In the Washington Wizards’ 62 years in the NBA, they haven’t really been known for their load of centers. Sure they had some impactful big men but they’ve mainly been recognized for their point and shooting guards.
Some notable centers who draped on a Wizards jersey are Brendan Haywood, LeRoy Ellis, Chris Webber and Gheorghe Muresan.
Juwan Howard solidified his legacy as a member of the Washington Wizards
Before entering the NBA, Juwan Howard was known as a member of the Fab Five from the University of Michigan. When he was drafted in 1994, he made himself a household name in Washington D.C.
His draft night didn’t go the way he initially planned. As a matter of fact, Howard was the last first-round selection without a legitimate contract. He was drafted by the Wizards as the fifth overall pick, but they didn’t believe he deserved the contract he desired.
He eventually got officially signed but had to miss the first seven games of the 1994-95 season due to the holdout.
Howard’s first game was groundbreaking for the Home Team Sports Network, which televised the Wizards’ games. He, along with his Fab Five teammate, Chris Webber, played their highly anticipated first game together against the Boston Celtics. Although the Wizards lost, it set a new Wizards TV ratings record for the network.
Howard was an outstanding rookie but it’s safe to say he played his best during the month of February. He averaged 20 points and eight rebounds in the month, earning the Rookie of the Month award. He became the second Wizard to win the award and first since Jeff Ruland won it in January 1982.
The 1995-96 season proved to be the best one of his career.
He had tons of great moments that season but his greatest were during a two-game stretch in April. On Apr. 17, he scored 40 points against the Boston Celtics and then a career-high 42 points against the Toronto Raptors on Apr. 19. Sadly, both resulted in losses for the Wizards. But he became the second Wizard to post back-to-back 40-point games since Bernard King did it.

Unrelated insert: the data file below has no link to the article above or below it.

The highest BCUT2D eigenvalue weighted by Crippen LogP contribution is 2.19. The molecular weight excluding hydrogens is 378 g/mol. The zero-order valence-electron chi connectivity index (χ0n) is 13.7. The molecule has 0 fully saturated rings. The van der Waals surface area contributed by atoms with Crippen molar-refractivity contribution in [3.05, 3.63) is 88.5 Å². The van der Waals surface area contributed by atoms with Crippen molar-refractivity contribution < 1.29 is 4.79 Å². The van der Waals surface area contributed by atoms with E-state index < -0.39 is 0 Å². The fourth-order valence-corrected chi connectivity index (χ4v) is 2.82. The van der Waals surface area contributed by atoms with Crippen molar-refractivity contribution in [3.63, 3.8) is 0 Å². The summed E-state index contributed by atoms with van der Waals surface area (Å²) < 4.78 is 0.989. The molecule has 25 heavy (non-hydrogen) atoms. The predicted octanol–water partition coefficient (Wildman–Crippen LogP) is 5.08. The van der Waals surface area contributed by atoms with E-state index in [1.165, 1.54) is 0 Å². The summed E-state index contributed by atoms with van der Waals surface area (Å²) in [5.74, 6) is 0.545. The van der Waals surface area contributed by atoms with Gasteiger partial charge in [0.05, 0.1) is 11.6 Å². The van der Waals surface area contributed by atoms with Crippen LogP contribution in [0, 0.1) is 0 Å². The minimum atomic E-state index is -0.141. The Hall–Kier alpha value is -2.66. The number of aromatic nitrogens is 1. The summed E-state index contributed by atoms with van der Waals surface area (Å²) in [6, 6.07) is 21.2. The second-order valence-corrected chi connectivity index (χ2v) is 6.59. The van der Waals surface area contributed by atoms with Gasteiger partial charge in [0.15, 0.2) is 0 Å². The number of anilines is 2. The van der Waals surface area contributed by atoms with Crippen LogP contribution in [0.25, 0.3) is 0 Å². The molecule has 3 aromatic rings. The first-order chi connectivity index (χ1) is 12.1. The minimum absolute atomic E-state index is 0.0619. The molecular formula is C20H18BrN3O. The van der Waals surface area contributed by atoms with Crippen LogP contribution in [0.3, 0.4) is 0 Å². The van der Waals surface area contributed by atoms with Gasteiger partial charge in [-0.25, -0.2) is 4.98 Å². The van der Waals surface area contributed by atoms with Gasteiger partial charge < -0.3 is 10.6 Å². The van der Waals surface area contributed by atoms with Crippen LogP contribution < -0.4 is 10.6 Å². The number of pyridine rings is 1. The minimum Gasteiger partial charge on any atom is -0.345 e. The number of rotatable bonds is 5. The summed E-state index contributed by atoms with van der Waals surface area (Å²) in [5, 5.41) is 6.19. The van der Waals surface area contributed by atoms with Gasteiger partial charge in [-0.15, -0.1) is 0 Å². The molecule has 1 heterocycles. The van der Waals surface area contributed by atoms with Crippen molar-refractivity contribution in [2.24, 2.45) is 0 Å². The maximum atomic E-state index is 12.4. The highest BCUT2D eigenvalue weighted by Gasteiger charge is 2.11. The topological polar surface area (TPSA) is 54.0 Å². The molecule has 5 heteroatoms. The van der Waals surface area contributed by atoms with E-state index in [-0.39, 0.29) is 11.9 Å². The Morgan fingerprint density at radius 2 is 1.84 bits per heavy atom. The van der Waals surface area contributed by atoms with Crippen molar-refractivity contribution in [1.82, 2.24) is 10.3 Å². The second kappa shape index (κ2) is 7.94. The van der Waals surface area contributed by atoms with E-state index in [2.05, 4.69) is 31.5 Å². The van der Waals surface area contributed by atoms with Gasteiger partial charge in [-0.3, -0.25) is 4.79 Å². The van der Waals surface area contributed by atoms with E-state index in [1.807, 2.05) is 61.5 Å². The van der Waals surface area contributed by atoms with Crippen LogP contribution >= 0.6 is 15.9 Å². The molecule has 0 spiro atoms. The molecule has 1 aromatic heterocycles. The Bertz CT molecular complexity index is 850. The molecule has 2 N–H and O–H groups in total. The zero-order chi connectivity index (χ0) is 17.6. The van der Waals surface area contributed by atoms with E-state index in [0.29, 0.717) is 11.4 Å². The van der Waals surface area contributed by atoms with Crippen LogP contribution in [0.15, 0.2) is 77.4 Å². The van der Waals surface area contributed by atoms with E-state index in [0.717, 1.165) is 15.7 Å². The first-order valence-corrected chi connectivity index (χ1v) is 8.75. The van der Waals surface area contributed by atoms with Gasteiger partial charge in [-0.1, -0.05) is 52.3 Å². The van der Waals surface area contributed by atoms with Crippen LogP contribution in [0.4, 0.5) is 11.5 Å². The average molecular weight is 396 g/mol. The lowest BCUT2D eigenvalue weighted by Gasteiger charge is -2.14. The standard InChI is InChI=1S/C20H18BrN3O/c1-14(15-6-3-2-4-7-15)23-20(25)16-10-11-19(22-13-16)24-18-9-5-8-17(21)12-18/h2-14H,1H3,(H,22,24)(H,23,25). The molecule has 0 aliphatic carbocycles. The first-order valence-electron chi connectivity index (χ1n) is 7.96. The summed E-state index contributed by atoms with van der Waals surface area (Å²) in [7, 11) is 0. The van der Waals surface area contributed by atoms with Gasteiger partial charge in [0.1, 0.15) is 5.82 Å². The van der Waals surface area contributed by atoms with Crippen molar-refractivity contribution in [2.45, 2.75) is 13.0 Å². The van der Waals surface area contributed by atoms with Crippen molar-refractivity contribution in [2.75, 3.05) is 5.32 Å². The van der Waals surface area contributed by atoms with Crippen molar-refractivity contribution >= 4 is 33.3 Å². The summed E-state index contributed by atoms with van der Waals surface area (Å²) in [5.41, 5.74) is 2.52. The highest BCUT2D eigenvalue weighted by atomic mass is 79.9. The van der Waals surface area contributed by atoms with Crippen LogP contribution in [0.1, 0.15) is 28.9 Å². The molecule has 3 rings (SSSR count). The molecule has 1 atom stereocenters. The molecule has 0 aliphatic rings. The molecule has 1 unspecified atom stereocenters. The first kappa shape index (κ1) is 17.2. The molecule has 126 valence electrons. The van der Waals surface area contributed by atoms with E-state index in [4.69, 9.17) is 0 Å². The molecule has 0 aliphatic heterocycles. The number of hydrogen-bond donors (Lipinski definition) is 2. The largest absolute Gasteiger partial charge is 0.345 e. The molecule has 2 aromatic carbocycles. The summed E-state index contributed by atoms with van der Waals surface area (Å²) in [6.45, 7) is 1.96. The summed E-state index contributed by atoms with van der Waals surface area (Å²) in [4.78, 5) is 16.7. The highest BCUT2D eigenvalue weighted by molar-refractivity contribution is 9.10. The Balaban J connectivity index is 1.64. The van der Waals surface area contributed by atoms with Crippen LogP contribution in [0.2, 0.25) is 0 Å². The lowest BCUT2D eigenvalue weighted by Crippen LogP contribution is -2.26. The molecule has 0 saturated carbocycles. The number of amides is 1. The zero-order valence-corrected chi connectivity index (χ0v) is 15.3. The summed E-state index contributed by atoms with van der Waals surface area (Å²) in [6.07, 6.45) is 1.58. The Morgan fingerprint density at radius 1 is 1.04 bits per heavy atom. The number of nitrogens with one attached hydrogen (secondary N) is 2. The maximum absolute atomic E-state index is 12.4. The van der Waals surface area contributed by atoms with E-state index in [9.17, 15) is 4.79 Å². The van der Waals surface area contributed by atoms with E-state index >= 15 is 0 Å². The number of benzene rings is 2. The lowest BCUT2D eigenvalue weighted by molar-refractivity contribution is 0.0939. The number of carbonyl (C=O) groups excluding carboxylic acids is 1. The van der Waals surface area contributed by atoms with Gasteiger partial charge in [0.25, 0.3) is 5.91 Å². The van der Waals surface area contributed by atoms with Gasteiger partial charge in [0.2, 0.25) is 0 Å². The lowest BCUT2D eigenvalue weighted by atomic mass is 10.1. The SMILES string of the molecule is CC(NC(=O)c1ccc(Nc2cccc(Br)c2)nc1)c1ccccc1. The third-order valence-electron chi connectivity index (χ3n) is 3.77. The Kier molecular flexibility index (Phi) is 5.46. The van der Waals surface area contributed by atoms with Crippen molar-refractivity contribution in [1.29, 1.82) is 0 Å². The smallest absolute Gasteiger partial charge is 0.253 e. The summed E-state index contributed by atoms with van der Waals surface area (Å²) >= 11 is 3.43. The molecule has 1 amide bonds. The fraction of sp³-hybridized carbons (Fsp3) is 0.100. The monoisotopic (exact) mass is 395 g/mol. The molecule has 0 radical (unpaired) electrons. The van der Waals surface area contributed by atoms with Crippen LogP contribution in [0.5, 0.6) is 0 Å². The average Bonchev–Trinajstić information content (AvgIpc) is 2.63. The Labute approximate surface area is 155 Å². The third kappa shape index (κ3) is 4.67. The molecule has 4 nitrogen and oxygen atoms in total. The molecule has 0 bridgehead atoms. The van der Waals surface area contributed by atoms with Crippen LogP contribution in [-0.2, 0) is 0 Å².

Obviously, he won the Player of the Month award for his performance in April.
Howard finished the 1995-96 season ranked sixth in the NBA in points scored with 1,789 and 10th in points per game, averaging 22 points. He also became known as a double-double threat, posting 22 double-doubles for the season.
On Aug. 5, he re-signed with the Wizards, a contract worth $105 million over a seven-year span. He became the first player in NBA history to sign a deal worth more than $100 million.
He definitely lived up to his contract.
In the 1996-97 season, he recorded two 30-point games and 24 double-doubles. He did that while dealing with legal troubles (speeding and DUI charges).
Over the next four years, Howard never averaged less than 14 points or five rebounds. His contributions were so great that in the 2000-01 season, he was fourth highest-paid player behind Kevin Garrett, Shaquille O’Neal and Alonzo Mourning.
On Feb. 22, 2001, Howard was traded to the Dallas Mavericks, ending his seven-year run with the Wizards.